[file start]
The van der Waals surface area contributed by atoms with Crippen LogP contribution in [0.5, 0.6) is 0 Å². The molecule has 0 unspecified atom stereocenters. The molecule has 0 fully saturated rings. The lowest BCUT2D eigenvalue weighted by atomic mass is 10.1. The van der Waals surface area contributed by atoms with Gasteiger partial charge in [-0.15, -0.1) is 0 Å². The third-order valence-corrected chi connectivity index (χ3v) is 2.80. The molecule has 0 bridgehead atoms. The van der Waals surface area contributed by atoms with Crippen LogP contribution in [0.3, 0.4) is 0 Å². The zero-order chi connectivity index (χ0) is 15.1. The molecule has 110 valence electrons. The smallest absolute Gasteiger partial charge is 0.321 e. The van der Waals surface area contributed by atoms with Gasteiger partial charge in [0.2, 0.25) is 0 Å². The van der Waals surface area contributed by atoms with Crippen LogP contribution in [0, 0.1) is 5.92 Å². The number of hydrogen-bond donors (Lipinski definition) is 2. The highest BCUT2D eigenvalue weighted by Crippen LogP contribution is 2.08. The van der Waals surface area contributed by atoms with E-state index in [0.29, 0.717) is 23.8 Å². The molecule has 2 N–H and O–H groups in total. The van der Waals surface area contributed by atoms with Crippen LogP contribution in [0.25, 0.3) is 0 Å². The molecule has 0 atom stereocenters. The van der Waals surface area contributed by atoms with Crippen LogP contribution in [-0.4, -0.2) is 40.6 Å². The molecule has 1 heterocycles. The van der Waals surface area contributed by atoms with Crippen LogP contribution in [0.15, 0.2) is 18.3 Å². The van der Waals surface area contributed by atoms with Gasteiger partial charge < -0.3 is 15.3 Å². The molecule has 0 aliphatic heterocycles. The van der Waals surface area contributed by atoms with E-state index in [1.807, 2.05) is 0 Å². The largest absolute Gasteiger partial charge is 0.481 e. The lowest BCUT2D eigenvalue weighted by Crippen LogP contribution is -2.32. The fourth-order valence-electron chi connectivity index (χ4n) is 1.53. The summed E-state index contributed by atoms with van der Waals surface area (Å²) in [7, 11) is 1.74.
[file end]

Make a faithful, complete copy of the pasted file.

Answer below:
The van der Waals surface area contributed by atoms with Crippen LogP contribution in [0.5, 0.6) is 0 Å². The molecule has 0 unspecified atom stereocenters. The molecule has 0 fully saturated rings. The lowest BCUT2D eigenvalue weighted by atomic mass is 10.1. The van der Waals surface area contributed by atoms with Gasteiger partial charge in [-0.15, -0.1) is 0 Å². The third-order valence-corrected chi connectivity index (χ3v) is 2.80. The molecule has 0 bridgehead atoms. The van der Waals surface area contributed by atoms with Crippen LogP contribution in [0.3, 0.4) is 0 Å². The zero-order chi connectivity index (χ0) is 15.1. The molecule has 110 valence electrons. The smallest absolute Gasteiger partial charge is 0.321 e. The van der Waals surface area contributed by atoms with Gasteiger partial charge in [0.2, 0.25) is 0 Å². The van der Waals surface area contributed by atoms with Crippen LogP contribution in [0, 0.1) is 5.92 Å². The number of hydrogen-bond donors (Lipinski definition) is 2. The highest BCUT2D eigenvalue weighted by Crippen LogP contribution is 2.08. The van der Waals surface area contributed by atoms with E-state index in [0.29, 0.717) is 23.8 Å². The molecule has 2 N–H and O–H groups in total. The van der Waals surface area contributed by atoms with Crippen LogP contribution in [0.25, 0.3) is 0 Å². The molecule has 0 atom stereocenters. The van der Waals surface area contributed by atoms with Crippen LogP contribution in [-0.4, -0.2) is 40.6 Å². The molecule has 1 heterocycles. The van der Waals surface area contributed by atoms with Crippen LogP contribution in [0.15, 0.2) is 18.3 Å². The van der Waals surface area contributed by atoms with Gasteiger partial charge < -0.3 is 15.3 Å². The molecule has 0 aliphatic heterocycles. The van der Waals surface area contributed by atoms with E-state index in [1.807, 2.05) is 0 Å². The largest absolute Gasteiger partial charge is 0.481 e. The lowest BCUT2D eigenvalue weighted by Crippen LogP contribution is -2.32. The fourth-order valence-electron chi connectivity index (χ4n) is 1.53. The summed E-state index contributed by atoms with van der Waals surface area (Å²) in [7, 11) is 1.74.